For most of us, the word "appeasement" conjures up the feckless figure of British Prime Minister Neville Chamberlain, who after his return from Munich on September 30, 1938, waved a worthless treaty and proclaimed "peace in our time" just hours after he had surrendered Czechoslovakia to Nazi Germany, thus lighting the fuse of World War II. Yet it would be a mistake to think that the debacle of Munich was the fault of Chamberlain’s timidity and naïveté. A state’s temptation to appease an aggressor it is strong enough to resist has complex origins beyond the failings of any one leader.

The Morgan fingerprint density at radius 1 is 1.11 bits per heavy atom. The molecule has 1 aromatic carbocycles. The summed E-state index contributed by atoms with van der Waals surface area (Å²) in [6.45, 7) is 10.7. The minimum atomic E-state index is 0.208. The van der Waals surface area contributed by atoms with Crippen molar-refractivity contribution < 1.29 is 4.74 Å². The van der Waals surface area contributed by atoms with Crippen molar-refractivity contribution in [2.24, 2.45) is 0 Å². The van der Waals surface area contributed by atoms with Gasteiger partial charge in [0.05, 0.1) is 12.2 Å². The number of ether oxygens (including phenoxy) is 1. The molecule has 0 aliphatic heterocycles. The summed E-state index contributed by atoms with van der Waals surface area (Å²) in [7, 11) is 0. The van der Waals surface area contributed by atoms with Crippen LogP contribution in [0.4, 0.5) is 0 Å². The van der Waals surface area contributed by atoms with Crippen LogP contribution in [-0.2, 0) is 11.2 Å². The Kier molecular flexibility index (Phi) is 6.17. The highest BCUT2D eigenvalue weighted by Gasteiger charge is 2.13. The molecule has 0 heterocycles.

A survey of three historical examples of democratic states confronted with illiberal regimes bent on aggression reveals that the roots of appeasement lie not just in the fear of conflict and violence natural to most humans. The weaknesses of democracies and the power of unexamined ideas also factor into an anatomy of appeasement. Understanding the complex answers to why a nation gives in to an aggressor may point us to more effective policies that avoid the fate of appeasers in the past.